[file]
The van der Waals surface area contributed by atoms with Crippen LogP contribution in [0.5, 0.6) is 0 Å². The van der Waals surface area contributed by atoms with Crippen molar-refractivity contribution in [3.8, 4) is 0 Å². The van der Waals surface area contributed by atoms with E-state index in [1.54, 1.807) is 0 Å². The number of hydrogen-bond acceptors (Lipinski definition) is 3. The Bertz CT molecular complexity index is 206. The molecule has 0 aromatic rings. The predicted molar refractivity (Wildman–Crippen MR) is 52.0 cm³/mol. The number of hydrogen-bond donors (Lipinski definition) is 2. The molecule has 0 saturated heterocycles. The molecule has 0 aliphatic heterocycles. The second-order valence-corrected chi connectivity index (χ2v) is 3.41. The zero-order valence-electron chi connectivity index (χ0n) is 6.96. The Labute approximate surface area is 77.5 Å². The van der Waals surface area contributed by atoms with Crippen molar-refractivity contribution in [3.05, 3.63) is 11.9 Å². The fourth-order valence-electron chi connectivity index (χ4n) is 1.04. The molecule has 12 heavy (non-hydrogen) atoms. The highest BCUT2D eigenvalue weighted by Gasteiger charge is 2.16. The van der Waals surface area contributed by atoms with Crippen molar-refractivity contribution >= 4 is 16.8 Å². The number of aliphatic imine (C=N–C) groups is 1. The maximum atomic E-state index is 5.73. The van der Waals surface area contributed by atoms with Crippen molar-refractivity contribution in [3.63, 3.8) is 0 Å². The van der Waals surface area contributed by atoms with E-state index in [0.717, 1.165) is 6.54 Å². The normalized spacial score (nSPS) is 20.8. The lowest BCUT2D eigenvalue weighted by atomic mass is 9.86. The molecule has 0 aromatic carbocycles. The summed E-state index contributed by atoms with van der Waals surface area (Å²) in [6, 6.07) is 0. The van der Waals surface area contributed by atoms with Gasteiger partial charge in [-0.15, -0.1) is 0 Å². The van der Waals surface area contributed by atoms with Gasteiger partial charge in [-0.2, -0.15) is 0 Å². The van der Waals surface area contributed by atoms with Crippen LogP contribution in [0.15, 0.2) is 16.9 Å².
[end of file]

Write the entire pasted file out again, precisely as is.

The van der Waals surface area contributed by atoms with Crippen LogP contribution in [0.5, 0.6) is 0 Å². The van der Waals surface area contributed by atoms with Crippen molar-refractivity contribution in [3.8, 4) is 0 Å². The van der Waals surface area contributed by atoms with E-state index in [1.54, 1.807) is 0 Å². The number of hydrogen-bond acceptors (Lipinski definition) is 3. The Bertz CT molecular complexity index is 206. The molecule has 0 aromatic rings. The predicted molar refractivity (Wildman–Crippen MR) is 52.0 cm³/mol. The number of hydrogen-bond donors (Lipinski definition) is 2. The molecule has 0 saturated heterocycles. The molecule has 0 aliphatic heterocycles. The second-order valence-corrected chi connectivity index (χ2v) is 3.41. The zero-order valence-electron chi connectivity index (χ0n) is 6.96. The Labute approximate surface area is 77.5 Å². The van der Waals surface area contributed by atoms with Crippen molar-refractivity contribution in [3.05, 3.63) is 11.9 Å². The fourth-order valence-electron chi connectivity index (χ4n) is 1.04. The molecule has 12 heavy (non-hydrogen) atoms. The highest BCUT2D eigenvalue weighted by Gasteiger charge is 2.16. The van der Waals surface area contributed by atoms with Crippen molar-refractivity contribution >= 4 is 16.8 Å². The number of aliphatic imine (C=N–C) groups is 1. The maximum atomic E-state index is 5.73. The van der Waals surface area contributed by atoms with Crippen molar-refractivity contribution in [3.63, 3.8) is 0 Å². The van der Waals surface area contributed by atoms with E-state index in [0.717, 1.165) is 6.54 Å². The normalized spacial score (nSPS) is 20.8. The lowest BCUT2D eigenvalue weighted by atomic mass is 9.86. The molecule has 0 aromatic carbocycles. The summed E-state index contributed by atoms with van der Waals surface area (Å²) in [6, 6.07) is 0. The van der Waals surface area contributed by atoms with Gasteiger partial charge in [-0.15, -0.1) is 0 Å². The van der Waals surface area contributed by atoms with Gasteiger partial charge in [-0.2, -0.15) is 0 Å². The van der Waals surface area contributed by atoms with Crippen LogP contribution in [0.15, 0.2) is 16.9 Å².